Birds of The Kruger and How They Fly


Southern Yellow Billed Hornbill Kruger Park As you drive through the Kruger some of the most common birds you'll see will be Hornbills and especially the Southern Yellow-billed Hornbill. The other 2 common species are the African Grey Hornbill and the Red-billed Hornbill Seeing so many on my recent trip and noting their flight patterns it got me thinking about how birds fly in general.

One of the disconcerting habits of these birds and especially the yellow is to sit on the road until the very last moment before flying off. This means you'll find yourself braking quite a lot. They are also an easy bird to photograph and make excellent subjects given their penetrating glare, multi colour and patterned plumage as well as over-large bills.

A couple of things are really interesting about these birds. The first is the way they fly. Hornbills fly in an undulating kind of way whereby they intersperse flapping of wings with gliding. This is a flight style common to many birds and is designed to save energy. At faster flying speeds the hornbill can also adopt a bounding type of flight whereby it intermittently flaps and closes its wings to "dive" as it were before flapping again to regain height.

But by far the most fascinating characteristic of all African Hornbills is their nesting behaviour and I've created a separate page about this.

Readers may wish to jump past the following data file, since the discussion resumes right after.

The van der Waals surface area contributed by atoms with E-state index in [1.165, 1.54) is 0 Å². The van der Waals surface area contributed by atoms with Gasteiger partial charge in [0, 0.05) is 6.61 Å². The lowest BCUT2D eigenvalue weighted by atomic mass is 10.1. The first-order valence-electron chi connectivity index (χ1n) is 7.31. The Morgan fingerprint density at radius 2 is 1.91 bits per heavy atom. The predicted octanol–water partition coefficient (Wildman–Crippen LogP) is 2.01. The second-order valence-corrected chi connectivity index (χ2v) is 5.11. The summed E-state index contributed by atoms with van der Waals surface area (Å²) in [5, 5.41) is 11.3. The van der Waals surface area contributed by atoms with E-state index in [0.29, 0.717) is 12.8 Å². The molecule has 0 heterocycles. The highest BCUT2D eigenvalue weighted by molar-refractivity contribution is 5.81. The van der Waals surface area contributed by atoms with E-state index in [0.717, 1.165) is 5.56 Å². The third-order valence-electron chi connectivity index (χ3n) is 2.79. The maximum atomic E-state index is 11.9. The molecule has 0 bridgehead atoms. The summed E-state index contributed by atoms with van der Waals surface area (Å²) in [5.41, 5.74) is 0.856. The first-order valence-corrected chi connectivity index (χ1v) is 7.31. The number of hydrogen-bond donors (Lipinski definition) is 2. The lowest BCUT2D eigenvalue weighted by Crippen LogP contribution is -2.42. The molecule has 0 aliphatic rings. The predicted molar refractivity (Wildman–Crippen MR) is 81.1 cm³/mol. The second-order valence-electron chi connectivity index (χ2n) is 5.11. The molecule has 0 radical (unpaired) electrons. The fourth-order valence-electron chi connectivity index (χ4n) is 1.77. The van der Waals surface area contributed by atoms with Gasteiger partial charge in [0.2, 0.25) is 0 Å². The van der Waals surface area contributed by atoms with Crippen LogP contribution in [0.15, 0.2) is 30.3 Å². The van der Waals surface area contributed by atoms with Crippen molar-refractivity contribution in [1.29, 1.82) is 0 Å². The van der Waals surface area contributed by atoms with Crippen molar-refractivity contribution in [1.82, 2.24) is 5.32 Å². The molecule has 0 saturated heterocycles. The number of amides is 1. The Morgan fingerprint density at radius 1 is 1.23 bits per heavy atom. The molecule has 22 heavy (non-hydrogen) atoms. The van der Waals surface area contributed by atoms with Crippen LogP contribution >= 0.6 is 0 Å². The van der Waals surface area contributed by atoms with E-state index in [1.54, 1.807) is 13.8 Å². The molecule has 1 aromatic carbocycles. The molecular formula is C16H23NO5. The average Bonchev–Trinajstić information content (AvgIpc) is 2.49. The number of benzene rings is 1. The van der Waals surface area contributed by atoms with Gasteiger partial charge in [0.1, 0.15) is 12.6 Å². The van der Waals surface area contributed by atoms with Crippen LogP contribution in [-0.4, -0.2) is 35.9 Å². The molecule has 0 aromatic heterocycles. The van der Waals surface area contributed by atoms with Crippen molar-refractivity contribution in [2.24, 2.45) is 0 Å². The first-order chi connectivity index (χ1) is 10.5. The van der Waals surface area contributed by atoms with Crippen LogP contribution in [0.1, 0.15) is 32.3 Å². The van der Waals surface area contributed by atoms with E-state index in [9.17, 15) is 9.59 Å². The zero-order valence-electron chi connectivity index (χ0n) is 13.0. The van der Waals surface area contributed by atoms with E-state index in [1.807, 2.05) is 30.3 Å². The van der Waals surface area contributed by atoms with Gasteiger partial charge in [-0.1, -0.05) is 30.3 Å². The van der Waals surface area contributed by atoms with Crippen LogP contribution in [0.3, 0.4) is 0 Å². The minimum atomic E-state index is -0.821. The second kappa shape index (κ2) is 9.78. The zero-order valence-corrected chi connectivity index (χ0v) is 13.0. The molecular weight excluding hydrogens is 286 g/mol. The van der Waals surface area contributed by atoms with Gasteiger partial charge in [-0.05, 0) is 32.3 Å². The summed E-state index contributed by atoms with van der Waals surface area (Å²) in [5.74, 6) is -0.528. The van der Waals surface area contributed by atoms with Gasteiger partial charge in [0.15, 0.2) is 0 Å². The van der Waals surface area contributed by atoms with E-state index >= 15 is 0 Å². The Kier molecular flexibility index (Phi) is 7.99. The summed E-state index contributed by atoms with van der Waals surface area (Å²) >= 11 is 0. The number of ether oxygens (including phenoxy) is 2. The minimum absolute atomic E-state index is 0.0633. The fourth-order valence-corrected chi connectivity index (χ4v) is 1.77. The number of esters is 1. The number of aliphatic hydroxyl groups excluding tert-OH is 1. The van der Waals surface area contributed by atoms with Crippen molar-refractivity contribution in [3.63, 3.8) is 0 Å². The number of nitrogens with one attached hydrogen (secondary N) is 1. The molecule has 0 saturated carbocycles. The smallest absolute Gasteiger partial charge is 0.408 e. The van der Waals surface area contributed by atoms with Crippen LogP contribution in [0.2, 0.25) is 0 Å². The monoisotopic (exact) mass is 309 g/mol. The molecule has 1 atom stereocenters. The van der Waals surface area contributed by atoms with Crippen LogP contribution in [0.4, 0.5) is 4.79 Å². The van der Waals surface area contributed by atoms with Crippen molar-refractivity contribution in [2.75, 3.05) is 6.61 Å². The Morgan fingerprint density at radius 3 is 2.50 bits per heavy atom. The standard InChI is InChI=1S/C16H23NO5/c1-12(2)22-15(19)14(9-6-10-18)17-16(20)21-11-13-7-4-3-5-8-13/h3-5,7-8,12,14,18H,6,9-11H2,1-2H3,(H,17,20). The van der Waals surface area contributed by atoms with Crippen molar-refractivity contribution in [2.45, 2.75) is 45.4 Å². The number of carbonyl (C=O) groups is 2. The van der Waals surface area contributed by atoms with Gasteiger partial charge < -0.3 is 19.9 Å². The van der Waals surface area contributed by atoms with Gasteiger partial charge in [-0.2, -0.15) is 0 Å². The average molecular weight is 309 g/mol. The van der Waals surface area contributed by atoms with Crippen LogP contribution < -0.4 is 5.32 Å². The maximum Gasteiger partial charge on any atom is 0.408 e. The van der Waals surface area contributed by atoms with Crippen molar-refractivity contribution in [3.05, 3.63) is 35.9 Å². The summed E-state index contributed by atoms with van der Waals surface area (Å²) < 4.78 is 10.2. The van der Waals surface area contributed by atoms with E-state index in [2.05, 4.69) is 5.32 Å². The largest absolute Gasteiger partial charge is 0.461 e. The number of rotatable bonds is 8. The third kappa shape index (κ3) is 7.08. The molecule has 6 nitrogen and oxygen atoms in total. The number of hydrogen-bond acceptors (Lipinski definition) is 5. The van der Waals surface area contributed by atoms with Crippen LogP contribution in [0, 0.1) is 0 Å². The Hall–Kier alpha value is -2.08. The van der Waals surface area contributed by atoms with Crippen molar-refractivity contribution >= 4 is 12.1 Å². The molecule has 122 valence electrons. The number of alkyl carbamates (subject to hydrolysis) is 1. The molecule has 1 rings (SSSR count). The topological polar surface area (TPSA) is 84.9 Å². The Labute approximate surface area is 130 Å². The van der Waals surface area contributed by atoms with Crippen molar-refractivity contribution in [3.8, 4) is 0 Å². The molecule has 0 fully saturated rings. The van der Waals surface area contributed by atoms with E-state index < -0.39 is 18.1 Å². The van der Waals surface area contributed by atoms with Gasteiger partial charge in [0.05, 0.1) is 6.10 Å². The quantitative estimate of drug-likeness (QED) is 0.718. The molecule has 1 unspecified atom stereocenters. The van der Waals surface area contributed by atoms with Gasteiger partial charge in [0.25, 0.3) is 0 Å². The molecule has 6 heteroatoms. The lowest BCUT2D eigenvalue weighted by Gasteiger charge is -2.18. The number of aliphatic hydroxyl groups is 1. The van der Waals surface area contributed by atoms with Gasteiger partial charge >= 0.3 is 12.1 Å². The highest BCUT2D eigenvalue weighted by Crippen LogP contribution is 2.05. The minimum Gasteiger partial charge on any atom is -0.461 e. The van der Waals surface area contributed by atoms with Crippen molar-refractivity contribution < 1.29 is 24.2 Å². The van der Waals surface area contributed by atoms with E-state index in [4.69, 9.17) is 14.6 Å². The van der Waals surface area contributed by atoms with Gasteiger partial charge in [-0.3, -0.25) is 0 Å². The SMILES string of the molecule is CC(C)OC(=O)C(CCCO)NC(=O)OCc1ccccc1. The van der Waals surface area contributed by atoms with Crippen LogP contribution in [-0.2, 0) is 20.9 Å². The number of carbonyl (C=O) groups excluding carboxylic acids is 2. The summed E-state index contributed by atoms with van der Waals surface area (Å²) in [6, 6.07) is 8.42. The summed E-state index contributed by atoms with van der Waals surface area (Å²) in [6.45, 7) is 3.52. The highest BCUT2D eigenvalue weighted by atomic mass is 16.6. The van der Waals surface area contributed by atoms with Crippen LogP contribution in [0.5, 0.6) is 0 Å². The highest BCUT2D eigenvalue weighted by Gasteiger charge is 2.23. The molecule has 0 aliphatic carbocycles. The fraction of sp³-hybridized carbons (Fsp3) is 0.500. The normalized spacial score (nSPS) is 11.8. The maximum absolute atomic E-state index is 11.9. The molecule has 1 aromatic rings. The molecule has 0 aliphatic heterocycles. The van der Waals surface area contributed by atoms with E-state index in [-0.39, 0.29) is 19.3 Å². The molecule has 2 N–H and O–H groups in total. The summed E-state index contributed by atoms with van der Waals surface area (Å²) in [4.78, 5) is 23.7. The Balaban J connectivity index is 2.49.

Most of the action you will see in the Kruger will revolve around the bird life which is magnificently varied, colourful, and noisy. Next time you visit the Kruger take a bit of time to have a closer look at the birds and their general behaviour.

This short guide to bird flight might help you get a bit more enjoyment out of observing these masters of flight.

Basic Facts Of Flight

A bird will move upwards if the lifting force upwards is greater than the weight of the bird. The bird will move forward if the thrusting forces is larger than the drag or air resistance force. The bird will move up and forward if both these requirements are met. Birds are generally light in weight compared to volume and they have feathers which are very light skeletal structures in their simplest form. The Common Ostrich doesn't fly because its weight to volume ratio is far too high.

In an aeroplane aviation fuel burned in the presence of large amounts of air (oxygen) provide the energy behind the creation of these forces. For a bird an uncanny ability to breathe and hold large amounts of oxygen in its lungs is the basic powerhouse behind creating the necessary forces.

Flapping of a bird's wings allows a forward thrust to be maintained as well as lift. The lift is created by the aerodynamic shape of the wing itself (similar to an aeroplane) ... concave below and convex above. This aerofoil shape allows a relative difference in air speed between air moving over the wing top compared to air moving under the wing.